Marie Curie, Ray of Light for Science and Innovation

The first female Nobel Prize winner blazed a trail for today’s scientists and technology researchers.

Because women in the 1880s weren’t allowed to attend university in her native Poland, Maria Sklodowska studied underground, attending classes at night and in changing locations to avoid detection by the Russian czar’s police.

To earn money to further her education, she took a job as a governess for five years, attending illegal tutoring sessions and training in a hidden lab, because Poles were forbidden from teaching or learning laboratory science.

To gain legitimate credentials to pursue scientific research, she left her family, friends and country behind. She married, changed her name to Marie Curie, and became one of history’s most renowned women scientists.

“Life is not easy for any of us. But what of that?” she once famously said. “We must have perseverance and above all confidence in ourselves. We must believe that we are gifted for something, and that this thing, at whatever cost, must be attained.”

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Aicha Evans, manager of Intel’s Wireless Platform Research and Development Group, says what’s most inspiring about Curie’s work was her passion for learning.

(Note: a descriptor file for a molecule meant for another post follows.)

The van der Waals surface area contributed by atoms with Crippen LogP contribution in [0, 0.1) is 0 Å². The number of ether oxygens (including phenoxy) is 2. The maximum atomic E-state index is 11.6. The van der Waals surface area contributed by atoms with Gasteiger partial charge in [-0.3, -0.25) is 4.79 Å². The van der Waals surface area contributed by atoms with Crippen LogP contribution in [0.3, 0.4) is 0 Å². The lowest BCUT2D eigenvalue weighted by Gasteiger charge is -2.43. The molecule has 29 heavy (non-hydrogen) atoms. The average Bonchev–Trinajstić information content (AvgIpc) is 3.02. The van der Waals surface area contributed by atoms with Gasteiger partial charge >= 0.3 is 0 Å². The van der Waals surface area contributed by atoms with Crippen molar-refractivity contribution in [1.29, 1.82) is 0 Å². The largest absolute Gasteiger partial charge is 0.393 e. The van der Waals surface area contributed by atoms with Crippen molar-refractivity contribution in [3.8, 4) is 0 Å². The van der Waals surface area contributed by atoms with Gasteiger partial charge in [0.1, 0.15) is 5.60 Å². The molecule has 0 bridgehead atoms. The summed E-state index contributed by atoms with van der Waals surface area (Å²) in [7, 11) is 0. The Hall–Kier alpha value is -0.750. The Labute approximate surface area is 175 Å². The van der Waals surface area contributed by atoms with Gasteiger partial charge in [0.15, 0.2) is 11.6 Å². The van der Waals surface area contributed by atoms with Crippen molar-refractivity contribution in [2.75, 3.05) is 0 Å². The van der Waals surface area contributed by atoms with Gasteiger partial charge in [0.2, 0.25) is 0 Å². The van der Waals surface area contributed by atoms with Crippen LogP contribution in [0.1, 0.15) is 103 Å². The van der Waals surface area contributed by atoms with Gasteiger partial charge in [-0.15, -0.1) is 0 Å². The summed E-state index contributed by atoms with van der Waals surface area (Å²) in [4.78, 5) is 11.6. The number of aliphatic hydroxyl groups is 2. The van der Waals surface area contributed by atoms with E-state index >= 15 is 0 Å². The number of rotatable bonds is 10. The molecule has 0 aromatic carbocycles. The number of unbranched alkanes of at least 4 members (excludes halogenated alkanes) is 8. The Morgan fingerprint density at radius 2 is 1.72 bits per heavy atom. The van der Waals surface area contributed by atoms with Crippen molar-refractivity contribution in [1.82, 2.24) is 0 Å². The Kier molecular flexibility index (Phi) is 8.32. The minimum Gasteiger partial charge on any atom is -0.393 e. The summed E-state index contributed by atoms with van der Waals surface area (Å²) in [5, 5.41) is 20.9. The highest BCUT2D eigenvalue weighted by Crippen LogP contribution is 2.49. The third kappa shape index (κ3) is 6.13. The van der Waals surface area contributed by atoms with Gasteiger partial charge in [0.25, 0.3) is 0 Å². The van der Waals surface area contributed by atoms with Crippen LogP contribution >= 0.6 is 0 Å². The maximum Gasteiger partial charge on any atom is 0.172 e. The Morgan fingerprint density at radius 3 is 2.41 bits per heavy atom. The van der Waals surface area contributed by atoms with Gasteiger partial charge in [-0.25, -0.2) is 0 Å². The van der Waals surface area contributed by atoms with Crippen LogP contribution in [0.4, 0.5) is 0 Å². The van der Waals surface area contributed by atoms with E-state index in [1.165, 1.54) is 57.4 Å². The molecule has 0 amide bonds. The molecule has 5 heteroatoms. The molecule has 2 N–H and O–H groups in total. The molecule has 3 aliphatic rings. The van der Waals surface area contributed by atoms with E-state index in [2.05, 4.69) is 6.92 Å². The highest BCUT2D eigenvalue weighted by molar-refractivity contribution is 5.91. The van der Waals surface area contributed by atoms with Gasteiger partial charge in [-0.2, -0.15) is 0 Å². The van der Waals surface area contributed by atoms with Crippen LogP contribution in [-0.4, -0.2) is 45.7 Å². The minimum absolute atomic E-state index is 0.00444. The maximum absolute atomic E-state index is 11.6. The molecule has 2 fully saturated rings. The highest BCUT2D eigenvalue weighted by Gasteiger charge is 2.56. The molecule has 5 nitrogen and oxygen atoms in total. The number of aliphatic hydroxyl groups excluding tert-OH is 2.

“She was intellectually curious,” Evans told iQ. “She made research not about a goal or result. It was about exploration and intellectual curiosity – wherever it leads you. To me, that’s brilliant. Amazing things are borne out of that.”

Curie inspires Evans’ work building todays’ 4G LTE and future 5G wireless technologies.

When Curie began attending university in Paris in 1891 she, at nearly 24, was older than her peers and behind them in her studies. But it didn’t take long before she started racking up achievements.

Curie earned a Master’s degree in physics from the Sorbonne in 1893, and another in math a year later. She followed up with a PhD in physics, becoming the first woman to receive a doctorate from a French university.

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To conduct research, she shared lab space with physicist Pierre Curie. The two eventually married and had two daughters – Irene and Eve.

Intrigued by the work of Henri Bequerel, Marie and Pierre became pioneers in radiation research, studying irradiation and the properties of uranium.  The Curies, along with Bequerel, were awarded a Nobel Prize in physics in 1903, making Marie the first woman to win the prize.